The screenplay and film editing are not as sharp as those of Flynn's most beloved films, and Max Steiner's music is beautifully romantic but oddly unmemorable---which is hard to believe considering his catalog of work (the rousing "Charge of the Light Brigade", for instance, or the classics "The Wizard of Oz" or "Casablanca"). The choristers (boys) of St. Luke's Episcopal Church effectively lend their voices to a few scenes, and would do so in Flynn's follow-up film, "The Prince and the Pauper".
"Green Light" is a diamond in the rough, a neglected gem, and somewhat of a spiritual cousin to Hollywood's "One Foot in Heaven" which starred Fredric March as a minister some four or five years later. It is aired on occasion on TCM (Turner Classic Movies), but has yet to be officially released on videocassette or DVD.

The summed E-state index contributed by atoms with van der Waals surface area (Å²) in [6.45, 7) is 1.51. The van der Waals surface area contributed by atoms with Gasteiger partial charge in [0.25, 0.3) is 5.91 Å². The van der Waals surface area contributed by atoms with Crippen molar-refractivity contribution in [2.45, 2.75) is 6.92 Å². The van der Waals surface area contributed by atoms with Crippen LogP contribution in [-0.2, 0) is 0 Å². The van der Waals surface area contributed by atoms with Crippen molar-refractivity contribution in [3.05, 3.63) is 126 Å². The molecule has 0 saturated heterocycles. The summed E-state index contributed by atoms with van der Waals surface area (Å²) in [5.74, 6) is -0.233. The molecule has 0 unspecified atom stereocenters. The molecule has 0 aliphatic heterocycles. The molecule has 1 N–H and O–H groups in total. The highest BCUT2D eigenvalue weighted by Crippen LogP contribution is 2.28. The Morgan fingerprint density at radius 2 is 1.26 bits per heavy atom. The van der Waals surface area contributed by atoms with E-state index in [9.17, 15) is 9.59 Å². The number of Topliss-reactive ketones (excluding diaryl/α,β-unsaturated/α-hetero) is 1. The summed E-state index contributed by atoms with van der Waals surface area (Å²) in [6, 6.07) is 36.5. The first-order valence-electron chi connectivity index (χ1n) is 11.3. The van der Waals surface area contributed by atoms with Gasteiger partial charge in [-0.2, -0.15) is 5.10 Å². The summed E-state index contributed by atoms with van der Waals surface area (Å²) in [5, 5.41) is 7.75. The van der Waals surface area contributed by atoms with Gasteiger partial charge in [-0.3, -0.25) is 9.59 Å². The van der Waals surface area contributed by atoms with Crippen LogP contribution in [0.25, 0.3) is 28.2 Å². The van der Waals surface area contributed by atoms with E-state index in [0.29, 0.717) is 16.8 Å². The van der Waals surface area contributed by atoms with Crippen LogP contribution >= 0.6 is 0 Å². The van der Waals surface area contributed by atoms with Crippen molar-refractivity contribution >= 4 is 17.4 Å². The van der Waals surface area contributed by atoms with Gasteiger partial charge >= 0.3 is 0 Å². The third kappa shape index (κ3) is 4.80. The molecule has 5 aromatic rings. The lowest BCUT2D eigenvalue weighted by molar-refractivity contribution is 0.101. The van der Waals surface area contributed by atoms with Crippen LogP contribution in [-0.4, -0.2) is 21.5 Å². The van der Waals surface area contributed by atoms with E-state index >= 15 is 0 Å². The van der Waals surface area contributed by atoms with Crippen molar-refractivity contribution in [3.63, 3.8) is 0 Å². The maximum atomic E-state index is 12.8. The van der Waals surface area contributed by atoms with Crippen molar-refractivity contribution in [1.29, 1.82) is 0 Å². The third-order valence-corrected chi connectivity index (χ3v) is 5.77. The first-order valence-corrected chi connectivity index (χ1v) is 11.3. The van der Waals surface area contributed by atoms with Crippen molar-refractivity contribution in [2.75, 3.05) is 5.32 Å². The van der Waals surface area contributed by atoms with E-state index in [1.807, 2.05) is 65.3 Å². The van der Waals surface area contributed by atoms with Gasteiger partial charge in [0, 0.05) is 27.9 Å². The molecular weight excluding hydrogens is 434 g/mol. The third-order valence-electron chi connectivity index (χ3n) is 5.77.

In retrospect it is a bit of surprise choice for an Errol Flynn role, as the film is not nearly so high-budgeted as his preceding pictures. But he desired to prove himself as an actor, not just an action hero in the Douglas Fairbanks Sr. mode, and this was his first non-swashbuckler in which to essay the sort of role Ronald Colman took on in "Arrowsmith" six years earlier.
Green Light is beautifully directed, has a first rate score, and has a melodramatic mood throughout that makes it wonderful to watch. It relates the story of a young doctor who takes the fall for an elder doctor's mistake. Errol Flynn delivers a fine performance as does Sir Cedric Hardwicke, Margaret Lindsay, and Walter Abel.
It is a terrible reality that so many fine classics are not yet available on DVD. In my opinion, better than its rating. Fans of Flynn will not be disappointed.